NEW DELHI INTERNATIONAL ARBITRATION CENTRE BILL
03, Jan 2019
Prelims level : New Delhi International Arbitration Centre Bill Mains level :
GS 2: Polity | Dispute redressal mechanisms and institutions.
Why in News?
- The Lok Sabha has passed the New Delhi International Arbitration Centre Bill 2018.
- The Bill aims for creating an independent and autonomous regime for institutionalized arbitration and their better management so as to make it a hub for institutional arbitration.
- It will replace the International Centre for Alternative Dispute Resolution set-up in the year 1995, which is a society registered under the Societies Registration Act.
- It is based on the opinion of the High Powered Committee appointed by the Centre that the International Centre for Alternative Dispute Resolution has failed to address the growing needs of the institutional arbitration.
- The proposed New Delhi International Arbitration Centre will be a statutory body.
- It will consist of:
- Two eminent persons having substantial knowledge in international and domestic arbitration,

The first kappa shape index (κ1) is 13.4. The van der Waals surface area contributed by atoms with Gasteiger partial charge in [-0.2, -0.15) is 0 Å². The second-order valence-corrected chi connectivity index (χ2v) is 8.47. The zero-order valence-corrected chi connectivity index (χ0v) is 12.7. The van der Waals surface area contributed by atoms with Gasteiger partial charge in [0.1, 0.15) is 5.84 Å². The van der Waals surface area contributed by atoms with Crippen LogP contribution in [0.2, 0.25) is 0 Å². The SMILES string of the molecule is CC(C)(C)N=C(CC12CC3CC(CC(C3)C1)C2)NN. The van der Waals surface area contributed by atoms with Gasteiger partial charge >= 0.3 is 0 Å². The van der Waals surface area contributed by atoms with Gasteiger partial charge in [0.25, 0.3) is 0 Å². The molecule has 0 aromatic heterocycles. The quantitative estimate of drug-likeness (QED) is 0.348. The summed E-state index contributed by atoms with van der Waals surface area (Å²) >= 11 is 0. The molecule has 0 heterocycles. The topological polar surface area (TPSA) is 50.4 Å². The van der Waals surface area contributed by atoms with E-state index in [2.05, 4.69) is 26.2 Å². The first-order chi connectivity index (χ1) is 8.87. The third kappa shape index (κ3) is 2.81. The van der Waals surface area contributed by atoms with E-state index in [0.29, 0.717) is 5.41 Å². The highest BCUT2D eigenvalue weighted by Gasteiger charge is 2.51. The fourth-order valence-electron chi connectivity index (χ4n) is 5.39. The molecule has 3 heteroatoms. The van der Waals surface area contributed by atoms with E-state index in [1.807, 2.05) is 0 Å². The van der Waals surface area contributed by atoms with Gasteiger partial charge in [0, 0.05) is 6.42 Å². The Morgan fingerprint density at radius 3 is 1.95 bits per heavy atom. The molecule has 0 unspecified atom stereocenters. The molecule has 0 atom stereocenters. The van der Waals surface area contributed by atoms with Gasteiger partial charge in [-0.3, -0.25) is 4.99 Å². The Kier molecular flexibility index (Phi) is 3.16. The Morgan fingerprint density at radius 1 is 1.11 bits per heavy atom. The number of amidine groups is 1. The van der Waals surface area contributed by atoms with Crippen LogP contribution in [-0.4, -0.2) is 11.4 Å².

- One representative of a recognized body of commerce,
- Secretary to the Ministry of Law & Justice and
- Finance Advisor and a Chief Executive Officer.
Eligibility Criteria for Members:
- The Chairperson should have been a judge of the Supreme Court or High Court, or an eminent person having special knowledge and experience in the conduct or administration of arbitration.
- He will be appointed by the Central Government in consultation with the Chief Justice of India.
- The two eminent persons and the representative of commerce body are to be appointed by the Central Government.
- To bring targeted reforms to develop itself as a flagship institution for conducting international and domestic arbitration;
- To promote research and study, providing teaching and training, and organising conferences and seminars in arbitration, conciliation, mediation and other alternative dispute resolution matters; to provide facilities and administrative assistance for conciliation, mediation and arbitral proceedings; to maintain panels of accredited arbitrators, conciliators and mediators both at national and international level or specialists such as surveyors and investigators; to collaborate with other national and international institutions and organisations for ensuring credibility of the Centre as a specialised institution in arbitration and conciliation; to set-up facilities in India and abroad to promote the activities of the Centre; to lay down parameters for different modes of alternative dispute resolution mechanisms being adopted by the Centre